Kayaks, Skis, SUPs, Sit on Tops – Give Fur Seals a Wide Berth
The number of Australian Fur Seals in Tasmanian Waters have been increasing over the years and with it there is an increasing chance of encounters with seals when paddling.
Fur Seals are common in the Derwent and D’ Entrecasteaux Channel, Bass Strait and all other Tasmanian waters, and Leopard Seals less common. Fur Seals close to population centres are increasingly habituated to humans through interactions with fish farms and recreational fishers and the public at places like Constitution Dock.
While mostly avoiding or uninterested in paddlers there have been a number of incidents where Seal interaction with paddlers could have led to tragedy, with paddlers knocked from their craft and in one incident repeatedly knocked into the water which, combined with adverse weather conditions, resulted in long periods of immersion, hypothermia and a helicopter rescue. This paddler was highly experienced and well equipped, but would not have survived much longer without rescue.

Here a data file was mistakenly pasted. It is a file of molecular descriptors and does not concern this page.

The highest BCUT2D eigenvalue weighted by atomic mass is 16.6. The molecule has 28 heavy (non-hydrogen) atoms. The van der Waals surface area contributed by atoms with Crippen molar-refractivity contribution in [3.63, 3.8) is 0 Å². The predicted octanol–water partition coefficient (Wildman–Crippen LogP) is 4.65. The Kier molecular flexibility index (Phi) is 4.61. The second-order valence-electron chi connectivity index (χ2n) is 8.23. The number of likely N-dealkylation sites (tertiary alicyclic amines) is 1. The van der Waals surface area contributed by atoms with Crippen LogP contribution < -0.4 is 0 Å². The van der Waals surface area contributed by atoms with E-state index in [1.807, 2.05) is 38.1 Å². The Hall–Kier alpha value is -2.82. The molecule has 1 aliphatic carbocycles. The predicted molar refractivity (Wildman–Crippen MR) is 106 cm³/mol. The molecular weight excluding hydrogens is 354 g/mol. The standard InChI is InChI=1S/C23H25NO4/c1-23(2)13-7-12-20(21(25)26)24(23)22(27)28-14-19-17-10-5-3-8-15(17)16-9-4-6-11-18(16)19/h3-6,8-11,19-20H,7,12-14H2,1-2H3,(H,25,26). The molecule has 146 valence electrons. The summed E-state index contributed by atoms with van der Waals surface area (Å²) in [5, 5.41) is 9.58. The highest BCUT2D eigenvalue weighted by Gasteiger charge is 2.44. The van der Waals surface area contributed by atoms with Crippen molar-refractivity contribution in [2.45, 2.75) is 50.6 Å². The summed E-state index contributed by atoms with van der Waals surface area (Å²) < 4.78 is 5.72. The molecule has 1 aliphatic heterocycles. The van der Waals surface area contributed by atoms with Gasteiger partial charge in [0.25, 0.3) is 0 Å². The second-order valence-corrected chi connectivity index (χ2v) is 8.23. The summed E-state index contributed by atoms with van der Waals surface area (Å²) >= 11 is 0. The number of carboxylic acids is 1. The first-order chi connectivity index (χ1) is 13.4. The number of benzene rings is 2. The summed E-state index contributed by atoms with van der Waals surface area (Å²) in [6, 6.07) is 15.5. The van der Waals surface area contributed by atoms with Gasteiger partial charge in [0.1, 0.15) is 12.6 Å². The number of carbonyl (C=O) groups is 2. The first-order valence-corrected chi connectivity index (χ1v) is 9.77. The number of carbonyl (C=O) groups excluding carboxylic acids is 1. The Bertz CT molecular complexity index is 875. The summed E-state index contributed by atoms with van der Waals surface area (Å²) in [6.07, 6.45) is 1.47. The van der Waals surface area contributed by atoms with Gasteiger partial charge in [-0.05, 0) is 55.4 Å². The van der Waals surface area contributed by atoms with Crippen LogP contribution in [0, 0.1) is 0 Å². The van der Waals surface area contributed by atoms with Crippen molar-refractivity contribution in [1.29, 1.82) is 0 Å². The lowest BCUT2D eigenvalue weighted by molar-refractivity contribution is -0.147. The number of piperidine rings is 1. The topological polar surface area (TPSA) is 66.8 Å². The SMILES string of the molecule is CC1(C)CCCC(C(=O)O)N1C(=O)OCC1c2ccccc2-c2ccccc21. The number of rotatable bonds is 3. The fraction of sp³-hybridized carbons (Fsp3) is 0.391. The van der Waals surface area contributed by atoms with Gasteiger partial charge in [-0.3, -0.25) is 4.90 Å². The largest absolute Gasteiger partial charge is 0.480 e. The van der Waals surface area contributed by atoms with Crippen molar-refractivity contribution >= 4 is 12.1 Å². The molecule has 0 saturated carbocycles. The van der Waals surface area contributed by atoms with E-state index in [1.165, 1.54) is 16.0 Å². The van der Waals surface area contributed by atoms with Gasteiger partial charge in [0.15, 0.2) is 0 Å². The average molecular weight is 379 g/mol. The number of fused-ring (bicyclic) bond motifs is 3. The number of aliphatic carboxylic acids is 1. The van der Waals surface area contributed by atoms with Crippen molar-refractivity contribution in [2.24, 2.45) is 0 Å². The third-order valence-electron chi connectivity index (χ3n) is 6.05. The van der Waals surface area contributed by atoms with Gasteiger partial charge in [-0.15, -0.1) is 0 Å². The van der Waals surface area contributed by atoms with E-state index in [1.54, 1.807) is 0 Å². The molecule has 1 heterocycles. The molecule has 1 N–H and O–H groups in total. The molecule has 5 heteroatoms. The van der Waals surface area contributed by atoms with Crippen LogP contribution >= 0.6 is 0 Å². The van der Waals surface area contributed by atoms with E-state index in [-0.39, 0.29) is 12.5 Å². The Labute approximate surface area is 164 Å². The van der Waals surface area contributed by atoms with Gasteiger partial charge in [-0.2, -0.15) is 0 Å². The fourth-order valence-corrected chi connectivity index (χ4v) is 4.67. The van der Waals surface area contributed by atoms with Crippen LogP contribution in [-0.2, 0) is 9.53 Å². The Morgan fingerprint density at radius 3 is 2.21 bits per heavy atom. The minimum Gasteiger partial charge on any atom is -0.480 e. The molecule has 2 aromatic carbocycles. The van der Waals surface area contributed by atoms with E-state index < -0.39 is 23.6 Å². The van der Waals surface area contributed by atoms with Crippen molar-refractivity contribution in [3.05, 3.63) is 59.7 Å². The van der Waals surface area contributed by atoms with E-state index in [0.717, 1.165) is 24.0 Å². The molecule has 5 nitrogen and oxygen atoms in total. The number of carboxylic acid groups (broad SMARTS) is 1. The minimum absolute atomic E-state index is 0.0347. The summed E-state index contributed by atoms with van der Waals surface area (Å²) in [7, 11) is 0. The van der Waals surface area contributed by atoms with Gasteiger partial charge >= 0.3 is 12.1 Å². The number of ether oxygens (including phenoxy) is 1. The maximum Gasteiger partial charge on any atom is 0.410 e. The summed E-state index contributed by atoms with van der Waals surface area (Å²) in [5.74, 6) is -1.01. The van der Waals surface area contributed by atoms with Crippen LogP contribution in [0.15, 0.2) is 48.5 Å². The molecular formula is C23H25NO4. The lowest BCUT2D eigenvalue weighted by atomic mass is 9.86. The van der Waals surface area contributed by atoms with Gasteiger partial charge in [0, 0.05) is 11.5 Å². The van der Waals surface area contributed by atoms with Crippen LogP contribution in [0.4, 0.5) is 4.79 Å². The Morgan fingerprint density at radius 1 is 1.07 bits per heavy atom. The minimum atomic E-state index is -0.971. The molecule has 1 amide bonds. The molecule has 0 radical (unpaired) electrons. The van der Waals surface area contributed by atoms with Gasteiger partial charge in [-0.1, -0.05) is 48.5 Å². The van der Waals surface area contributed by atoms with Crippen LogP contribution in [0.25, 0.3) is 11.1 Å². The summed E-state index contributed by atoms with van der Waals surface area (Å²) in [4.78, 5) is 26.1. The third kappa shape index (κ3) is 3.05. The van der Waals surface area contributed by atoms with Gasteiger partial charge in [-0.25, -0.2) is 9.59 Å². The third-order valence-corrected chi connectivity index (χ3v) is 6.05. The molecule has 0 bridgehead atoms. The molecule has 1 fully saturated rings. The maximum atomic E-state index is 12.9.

Although Seal behaviour may seem playful it could have a tragic outcome for a paddler. But there are also reports of very aggressive seal behaviour, mainly in competition for fish with humans, but this may extend to aggression to paddlers. A male Fur Seal can be over 2m long and close to 400kg, and a Leopard Seal 3.5m long and 600kg, and they can easily capsize and damage paddle craft.
Paddle Tasmania advises all paddlers to keep an eye out for Seals and give them a wide berth when paddling in case they perceive you as a threat or competition for food, or as a plaything to be knocked about..